See ECF No. 28 (Joint Status Report) at 3. Oxus
consequently decided not to further press the issue.
See ECF No. 31 (Gretton Supplemental Status Report)
the appeal unfolded in Paris, Gretton, as purported assignee
of Oxus's, filed a Petition against Uzbekistan in this
Court in July 2018 seeking to enforce the piece of the Award
in which Oxus had prevailed. See ECF No. 1.
Uzbekistan subsequently moved to dismiss the Petition on
several grounds or, in the alternative, to stay the case.
See ECF No. 17 (MTD). On February 6, 2019, this
Court stayed the case pending the outcome of the proceedings
in Paris. See Gretton Ltd., 2019 WL 464793, at *7.
With those now concluded, the Court considers
Uzbekistan's jurisdictional challenges.
FSIA is the sole basis for obtaining jurisdiction over a
foreign state in our courts.” Argentine Republic v.
Amerada Hess Shipping Corp., 488 U.S. 428, 434 (1989).
Under the Act, “‘[p]ersonal jurisdiction over a
foreign state shall exist as to every claim for relief over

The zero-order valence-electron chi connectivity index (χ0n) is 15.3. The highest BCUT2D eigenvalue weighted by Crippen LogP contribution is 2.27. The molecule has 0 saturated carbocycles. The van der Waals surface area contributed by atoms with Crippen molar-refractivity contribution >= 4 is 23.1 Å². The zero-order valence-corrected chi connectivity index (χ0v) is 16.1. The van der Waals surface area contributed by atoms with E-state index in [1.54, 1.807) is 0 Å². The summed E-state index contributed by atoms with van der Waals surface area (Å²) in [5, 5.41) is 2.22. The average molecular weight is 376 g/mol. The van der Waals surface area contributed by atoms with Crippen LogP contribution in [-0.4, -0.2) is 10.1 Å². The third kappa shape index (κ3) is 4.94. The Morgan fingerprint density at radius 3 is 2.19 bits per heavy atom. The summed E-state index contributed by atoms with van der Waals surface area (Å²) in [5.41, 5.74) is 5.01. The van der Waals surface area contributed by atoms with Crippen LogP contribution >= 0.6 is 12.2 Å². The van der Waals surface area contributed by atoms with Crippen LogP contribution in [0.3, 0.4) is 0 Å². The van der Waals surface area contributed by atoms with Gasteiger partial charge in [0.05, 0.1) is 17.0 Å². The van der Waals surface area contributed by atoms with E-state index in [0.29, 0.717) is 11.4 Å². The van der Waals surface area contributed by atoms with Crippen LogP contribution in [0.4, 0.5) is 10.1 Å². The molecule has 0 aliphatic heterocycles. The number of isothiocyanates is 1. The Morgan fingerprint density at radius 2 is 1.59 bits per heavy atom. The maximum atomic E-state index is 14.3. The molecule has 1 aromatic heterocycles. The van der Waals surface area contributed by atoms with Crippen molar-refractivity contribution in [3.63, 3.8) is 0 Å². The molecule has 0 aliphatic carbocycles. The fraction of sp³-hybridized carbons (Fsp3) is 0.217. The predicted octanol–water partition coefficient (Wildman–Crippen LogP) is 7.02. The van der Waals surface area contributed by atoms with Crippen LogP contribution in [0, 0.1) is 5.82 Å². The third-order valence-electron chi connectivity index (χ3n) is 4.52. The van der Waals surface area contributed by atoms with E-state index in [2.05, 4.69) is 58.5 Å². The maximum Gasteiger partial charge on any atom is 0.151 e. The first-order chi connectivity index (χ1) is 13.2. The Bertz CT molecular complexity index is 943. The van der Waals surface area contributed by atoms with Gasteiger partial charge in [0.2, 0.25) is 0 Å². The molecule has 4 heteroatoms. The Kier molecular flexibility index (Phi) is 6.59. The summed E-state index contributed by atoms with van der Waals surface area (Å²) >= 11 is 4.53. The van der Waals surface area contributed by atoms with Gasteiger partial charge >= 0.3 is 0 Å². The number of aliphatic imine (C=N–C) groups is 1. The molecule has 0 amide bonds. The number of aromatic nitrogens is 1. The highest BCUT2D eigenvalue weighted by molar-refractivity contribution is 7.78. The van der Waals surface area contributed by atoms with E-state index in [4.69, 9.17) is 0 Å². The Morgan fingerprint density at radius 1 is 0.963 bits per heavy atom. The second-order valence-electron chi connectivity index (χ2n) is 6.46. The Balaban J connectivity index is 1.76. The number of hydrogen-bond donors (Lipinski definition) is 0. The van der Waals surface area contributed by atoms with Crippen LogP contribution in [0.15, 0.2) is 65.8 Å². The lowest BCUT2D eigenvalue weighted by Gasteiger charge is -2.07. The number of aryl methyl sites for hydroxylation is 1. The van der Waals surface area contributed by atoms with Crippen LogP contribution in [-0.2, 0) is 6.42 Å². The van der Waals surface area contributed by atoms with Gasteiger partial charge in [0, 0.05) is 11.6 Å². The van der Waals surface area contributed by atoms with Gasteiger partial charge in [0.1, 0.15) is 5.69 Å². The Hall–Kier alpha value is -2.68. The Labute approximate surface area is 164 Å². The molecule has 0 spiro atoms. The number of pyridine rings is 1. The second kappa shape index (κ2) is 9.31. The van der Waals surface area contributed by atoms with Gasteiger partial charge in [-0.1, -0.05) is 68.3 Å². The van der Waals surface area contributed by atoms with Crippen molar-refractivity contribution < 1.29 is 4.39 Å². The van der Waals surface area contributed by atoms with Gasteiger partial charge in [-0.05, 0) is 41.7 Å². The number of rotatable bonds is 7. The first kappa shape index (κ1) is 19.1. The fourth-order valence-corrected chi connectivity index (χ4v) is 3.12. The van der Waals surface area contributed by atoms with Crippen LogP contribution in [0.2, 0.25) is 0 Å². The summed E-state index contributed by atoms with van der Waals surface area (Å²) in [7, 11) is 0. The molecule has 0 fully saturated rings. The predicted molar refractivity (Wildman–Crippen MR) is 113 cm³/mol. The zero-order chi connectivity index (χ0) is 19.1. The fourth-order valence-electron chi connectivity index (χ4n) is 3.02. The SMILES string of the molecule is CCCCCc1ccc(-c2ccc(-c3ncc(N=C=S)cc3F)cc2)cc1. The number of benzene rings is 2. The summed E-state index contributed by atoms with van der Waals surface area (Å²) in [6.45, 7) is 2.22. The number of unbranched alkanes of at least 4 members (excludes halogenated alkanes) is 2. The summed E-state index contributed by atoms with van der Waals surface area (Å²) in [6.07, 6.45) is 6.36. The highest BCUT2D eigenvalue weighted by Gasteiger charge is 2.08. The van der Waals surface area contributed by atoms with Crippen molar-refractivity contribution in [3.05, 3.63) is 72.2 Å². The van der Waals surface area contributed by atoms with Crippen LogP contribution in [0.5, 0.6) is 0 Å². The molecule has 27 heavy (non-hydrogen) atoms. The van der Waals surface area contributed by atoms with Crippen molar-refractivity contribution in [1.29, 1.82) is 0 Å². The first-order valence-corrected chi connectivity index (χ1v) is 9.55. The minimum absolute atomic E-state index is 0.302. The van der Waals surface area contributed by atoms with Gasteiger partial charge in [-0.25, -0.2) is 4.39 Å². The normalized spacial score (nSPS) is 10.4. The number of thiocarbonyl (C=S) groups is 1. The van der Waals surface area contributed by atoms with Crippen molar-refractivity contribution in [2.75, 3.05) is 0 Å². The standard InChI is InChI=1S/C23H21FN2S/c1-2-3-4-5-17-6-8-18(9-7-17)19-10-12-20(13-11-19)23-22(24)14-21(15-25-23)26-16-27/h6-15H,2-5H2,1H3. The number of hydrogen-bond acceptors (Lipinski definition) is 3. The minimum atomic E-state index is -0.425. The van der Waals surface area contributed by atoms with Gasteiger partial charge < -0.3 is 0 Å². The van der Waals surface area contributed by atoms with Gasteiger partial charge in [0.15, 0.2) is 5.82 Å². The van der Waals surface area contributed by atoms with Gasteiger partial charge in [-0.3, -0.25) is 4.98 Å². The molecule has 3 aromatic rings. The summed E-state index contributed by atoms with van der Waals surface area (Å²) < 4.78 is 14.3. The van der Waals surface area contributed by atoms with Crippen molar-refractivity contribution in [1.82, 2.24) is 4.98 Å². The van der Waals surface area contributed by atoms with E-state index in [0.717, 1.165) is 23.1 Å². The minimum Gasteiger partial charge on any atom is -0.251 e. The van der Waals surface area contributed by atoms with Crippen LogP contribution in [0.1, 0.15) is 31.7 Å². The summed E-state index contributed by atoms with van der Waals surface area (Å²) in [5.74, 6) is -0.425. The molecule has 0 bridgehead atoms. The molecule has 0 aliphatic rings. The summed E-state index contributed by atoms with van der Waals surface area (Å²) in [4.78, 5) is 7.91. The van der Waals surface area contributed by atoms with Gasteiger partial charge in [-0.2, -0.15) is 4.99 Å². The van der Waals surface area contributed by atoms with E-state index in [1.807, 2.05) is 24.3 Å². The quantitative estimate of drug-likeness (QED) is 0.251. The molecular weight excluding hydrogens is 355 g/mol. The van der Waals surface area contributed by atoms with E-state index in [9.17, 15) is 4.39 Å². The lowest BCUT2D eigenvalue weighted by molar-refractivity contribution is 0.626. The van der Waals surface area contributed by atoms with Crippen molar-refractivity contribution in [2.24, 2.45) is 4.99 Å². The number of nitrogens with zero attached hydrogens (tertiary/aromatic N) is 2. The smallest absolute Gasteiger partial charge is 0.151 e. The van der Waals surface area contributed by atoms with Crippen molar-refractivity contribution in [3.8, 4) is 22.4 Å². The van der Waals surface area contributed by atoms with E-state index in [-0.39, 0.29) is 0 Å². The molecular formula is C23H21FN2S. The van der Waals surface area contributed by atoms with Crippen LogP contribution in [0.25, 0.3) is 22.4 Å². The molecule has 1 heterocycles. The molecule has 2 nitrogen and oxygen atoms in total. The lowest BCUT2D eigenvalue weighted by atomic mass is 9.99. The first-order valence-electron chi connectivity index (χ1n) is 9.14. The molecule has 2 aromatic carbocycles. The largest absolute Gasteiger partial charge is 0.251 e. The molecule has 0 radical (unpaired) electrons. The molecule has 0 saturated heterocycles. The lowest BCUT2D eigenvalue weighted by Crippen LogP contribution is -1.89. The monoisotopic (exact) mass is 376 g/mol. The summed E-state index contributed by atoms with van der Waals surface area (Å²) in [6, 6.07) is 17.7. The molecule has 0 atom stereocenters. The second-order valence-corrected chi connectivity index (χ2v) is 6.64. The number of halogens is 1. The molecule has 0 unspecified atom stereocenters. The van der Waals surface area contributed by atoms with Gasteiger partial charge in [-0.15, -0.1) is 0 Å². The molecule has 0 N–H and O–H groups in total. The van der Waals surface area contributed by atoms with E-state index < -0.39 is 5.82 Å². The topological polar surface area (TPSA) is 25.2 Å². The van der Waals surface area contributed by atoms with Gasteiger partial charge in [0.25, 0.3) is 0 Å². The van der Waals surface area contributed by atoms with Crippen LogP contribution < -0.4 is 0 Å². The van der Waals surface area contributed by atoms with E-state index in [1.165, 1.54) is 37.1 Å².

which' subject matter jurisdiction exists . . ., so long
as the defendant was properly served.” I.T.
Consultants, Inc. v. Islamic Republic of Pakistan, 351
F.3d 1184, 1191 (D.C. Cir. 2003) (quoting 28 U.S.C. §
lists, “in hierarchical order, ” four methods for
serving a foreign state. Republic of Sudan v.
Harrison, 139 S.Ct. 1048, 1054 (2019). The summons and
complaint may be delivered, first, “in accordance with
any special arrangement for service between the plaintiff and
the foreign state or political subdivision, ” 28 U.S.C.
§ 1608(a)(1), or, second, “in accordance with an
applicable international convention on service of judicial
documents.” Id., § 1608(a)(2). If the
countries lack such agreements, respondents may be served